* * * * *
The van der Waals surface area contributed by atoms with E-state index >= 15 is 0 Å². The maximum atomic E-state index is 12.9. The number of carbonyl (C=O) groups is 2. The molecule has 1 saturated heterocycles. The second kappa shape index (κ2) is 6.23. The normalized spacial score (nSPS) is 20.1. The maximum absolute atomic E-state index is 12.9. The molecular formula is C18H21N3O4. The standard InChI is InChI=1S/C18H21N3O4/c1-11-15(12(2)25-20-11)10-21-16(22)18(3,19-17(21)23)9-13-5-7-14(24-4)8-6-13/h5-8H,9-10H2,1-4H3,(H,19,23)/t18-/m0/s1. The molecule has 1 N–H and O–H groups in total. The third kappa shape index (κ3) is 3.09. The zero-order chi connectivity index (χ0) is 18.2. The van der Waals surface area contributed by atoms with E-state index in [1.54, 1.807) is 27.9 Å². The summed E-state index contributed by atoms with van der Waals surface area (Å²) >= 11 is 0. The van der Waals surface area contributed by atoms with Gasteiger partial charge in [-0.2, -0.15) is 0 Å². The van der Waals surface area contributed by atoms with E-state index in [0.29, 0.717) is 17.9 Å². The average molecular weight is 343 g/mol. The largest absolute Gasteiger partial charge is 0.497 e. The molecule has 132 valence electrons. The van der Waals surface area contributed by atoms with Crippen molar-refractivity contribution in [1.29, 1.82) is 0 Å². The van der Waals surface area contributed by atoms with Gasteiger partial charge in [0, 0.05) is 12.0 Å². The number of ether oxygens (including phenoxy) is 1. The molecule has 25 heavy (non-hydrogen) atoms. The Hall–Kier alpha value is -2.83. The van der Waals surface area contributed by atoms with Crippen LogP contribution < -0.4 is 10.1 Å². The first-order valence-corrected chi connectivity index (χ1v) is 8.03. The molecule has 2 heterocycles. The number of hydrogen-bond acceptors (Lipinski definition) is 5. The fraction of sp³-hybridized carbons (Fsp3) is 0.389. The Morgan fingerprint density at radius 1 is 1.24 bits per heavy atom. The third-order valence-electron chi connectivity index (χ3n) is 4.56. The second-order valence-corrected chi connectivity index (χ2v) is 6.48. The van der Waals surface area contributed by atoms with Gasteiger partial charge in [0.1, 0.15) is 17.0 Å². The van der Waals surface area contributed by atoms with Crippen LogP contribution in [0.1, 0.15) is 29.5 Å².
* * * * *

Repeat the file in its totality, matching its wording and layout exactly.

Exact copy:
The van der Waals surface area contributed by atoms with E-state index >= 15 is 0 Å². The maximum atomic E-state index is 12.9. The number of carbonyl (C=O) groups is 2. The molecule has 1 saturated heterocycles. The second kappa shape index (κ2) is 6.23. The normalized spacial score (nSPS) is 20.1. The maximum absolute atomic E-state index is 12.9. The molecular formula is C18H21N3O4. The standard InChI is InChI=1S/C18H21N3O4/c1-11-15(12(2)25-20-11)10-21-16(22)18(3,19-17(21)23)9-13-5-7-14(24-4)8-6-13/h5-8H,9-10H2,1-4H3,(H,19,23)/t18-/m0/s1. The molecule has 1 N–H and O–H groups in total. The third kappa shape index (κ3) is 3.09. The zero-order chi connectivity index (χ0) is 18.2. The van der Waals surface area contributed by atoms with E-state index in [1.54, 1.807) is 27.9 Å². The summed E-state index contributed by atoms with van der Waals surface area (Å²) >= 11 is 0. The van der Waals surface area contributed by atoms with Gasteiger partial charge in [-0.2, -0.15) is 0 Å². The van der Waals surface area contributed by atoms with E-state index in [0.29, 0.717) is 17.9 Å². The average molecular weight is 343 g/mol. The largest absolute Gasteiger partial charge is 0.497 e. The molecule has 132 valence electrons. The van der Waals surface area contributed by atoms with Crippen molar-refractivity contribution in [1.29, 1.82) is 0 Å². The van der Waals surface area contributed by atoms with Gasteiger partial charge in [0, 0.05) is 12.0 Å². The number of ether oxygens (including phenoxy) is 1. The molecule has 25 heavy (non-hydrogen) atoms. The Hall–Kier alpha value is -2.83. The van der Waals surface area contributed by atoms with Crippen LogP contribution < -0.4 is 10.1 Å². The first-order valence-corrected chi connectivity index (χ1v) is 8.03. The molecule has 2 heterocycles. The number of hydrogen-bond acceptors (Lipinski definition) is 5. The fraction of sp³-hybridized carbons (Fsp3) is 0.389. The Morgan fingerprint density at radius 1 is 1.24 bits per heavy atom. The third-order valence-electron chi connectivity index (χ3n) is 4.56. The second-order valence-corrected chi connectivity index (χ2v) is 6.48. The van der Waals surface area contributed by atoms with Gasteiger partial charge in [0.1, 0.15) is 17.0 Å². The van der Waals surface area contributed by atoms with Crippen LogP contribution in [0.1, 0.15) is 29.5 Å².